I'm not using an adapter plate on the front of the casing in my design, instead I'm using an adapter plate behind the clutch cover, and utilising a shortened Lambretta clutch spring to force the piston back into its own housing, as it's default state. This means that the rod will not push against the pressure plate. I've then created a threaded insert in the slave cylinder so that the push rods length can be adjusted to compensate for clutch plate wear.
As I've stated before, the clutch is not fastened to the engine, so as you make left had bends, potentially the clutch basket could move towards the clutch cover and potentially fowl your clutch cover. So to stop this happening, the clutch must hit the push rod. But only for the minimum amount of time to avoid the pressure plate wear.
There is my mocked up engine with the original cam in place to show you what happens.
This spring will be used to push the slave cylinder back into its housing.
And the slave cylinder with the push rod (Not yet machined)
This is the adapter plate I've been making. It sits on the inside of the clutch cover and will be used to house the clutch spring that will push the slave cylinder back into its housing.
A hole has been machined through the middle to allow the push rod to come through. And then a press fit sleeve is made for the clutch spring to reside in.
I'm missing the photos of the rest but I will update this to give you guys a better idea of how we accomplished this.
A piece of aluminium is machined down and a thread tapped into it to act as an insert to the slave cylinder. It is a press fit into the slave and secured in place with some Loctite. Once this goes in, it's not coming out without some force. 8.2mm wide, with an M6 thread tapped into it, this insert will be used to adjust the push rod as the clutch wears.
The insert is machined down to fit perfectly within the slave cylinder. Not pictured here but from a side angle view, you won't see the insert.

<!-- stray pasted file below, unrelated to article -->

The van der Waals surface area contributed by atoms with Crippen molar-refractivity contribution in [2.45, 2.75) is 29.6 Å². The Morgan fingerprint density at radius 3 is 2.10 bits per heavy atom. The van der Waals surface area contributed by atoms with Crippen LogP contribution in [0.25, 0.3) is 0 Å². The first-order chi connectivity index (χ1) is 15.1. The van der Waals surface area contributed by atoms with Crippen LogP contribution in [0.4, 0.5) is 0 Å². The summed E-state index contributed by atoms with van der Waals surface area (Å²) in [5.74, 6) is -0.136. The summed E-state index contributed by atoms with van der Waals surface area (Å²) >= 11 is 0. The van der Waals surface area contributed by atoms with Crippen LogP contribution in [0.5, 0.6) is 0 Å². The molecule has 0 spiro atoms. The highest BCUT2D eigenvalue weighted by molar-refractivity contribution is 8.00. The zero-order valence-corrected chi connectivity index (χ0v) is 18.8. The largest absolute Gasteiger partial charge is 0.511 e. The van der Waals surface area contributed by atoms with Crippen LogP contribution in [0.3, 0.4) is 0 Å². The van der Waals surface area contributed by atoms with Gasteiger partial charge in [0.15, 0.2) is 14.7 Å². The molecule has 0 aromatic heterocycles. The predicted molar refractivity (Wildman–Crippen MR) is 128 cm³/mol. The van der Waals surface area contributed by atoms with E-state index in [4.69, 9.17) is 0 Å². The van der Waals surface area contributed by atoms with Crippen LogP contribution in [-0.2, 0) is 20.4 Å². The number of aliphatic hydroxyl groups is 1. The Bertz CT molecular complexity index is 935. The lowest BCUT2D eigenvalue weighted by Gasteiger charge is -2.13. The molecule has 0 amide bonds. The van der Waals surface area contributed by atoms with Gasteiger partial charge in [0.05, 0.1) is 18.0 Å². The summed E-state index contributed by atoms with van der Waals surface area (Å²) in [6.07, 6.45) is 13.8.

The insert can be carefully pressed into the slave cylinder, and an adjustable push rod can be threaded into it. The insert is sealed in place using some Loctite and a locking nut is used to stop the push rod from unscrewing itself.
The Lambretta clutch spring will push the slave cylinder back into its housing.
And the fluid will overcome the springs pressure and force the push rod into the pressure plate.
The spring fits snugly into the adapter plate and the appropriate holes are drilled and tapped into the plate.
The spring is placed facing away from the engine, applying pressure onto the slave cylinder.
The clutch cover has been machine to provide a flat face, o-rings are used to sandwich between the slave cylinder and the clutch cover, preventing any oil from leaking. An o-ring is placed between the clutch cover and the face of the slave cylinder to prevent any oil leaking from their also.
The push rod protrudes through the cover.
The adapter plate forces the push rod back into the slave cylinder.
The adapter plate is fastened home into the clutch cover, ensuring it avoids the spinning clutch plates.
As the plates wear, the push rod is adjusted to compensate the reduced travel necessary.
The Slave Spring
In case it isn't clear why the adapter plate is necessary, I have created some more photos.
In the design I pulled my inspiration from, a push rod was affixed the slave cylinder to disengage the clutch. However the push rod would never retract away from the clutch pressure plate, with the potential to wear out the pressure plates ball bearing.
The adapter plate serves as two purposes. As a mechanism to affix the slave to the engine, and to act as a return spring for the slave cylinder.
The springs design must be taken into consideration. The spring must be tough enough to force the slave cylinder back into the housing, but long enough to allow the slave cylinder to push back.
You can see from this image that the slave is fully retracted into its housing. But the spring still has plenty of compression left for it to push the clutch.
The spring can bottom out, giving at least 10mm extra length to the push rod.
The push rod can be adjusted to alter its overall length, such that as new plates are fitted, it can be extended. And as the plates wear, it can be retracted.
Hopefully someone will be inspired by this design and maybe make one themselves.
Clutch In Action
Looks almost OEM
I want to say a big thank you to my Dad for the use of his Lathe and the long Coffee morning's we've had discussing how best to solve this problem. It's thanks to his understanding and skills that I've been able to do this. Cheers Dad!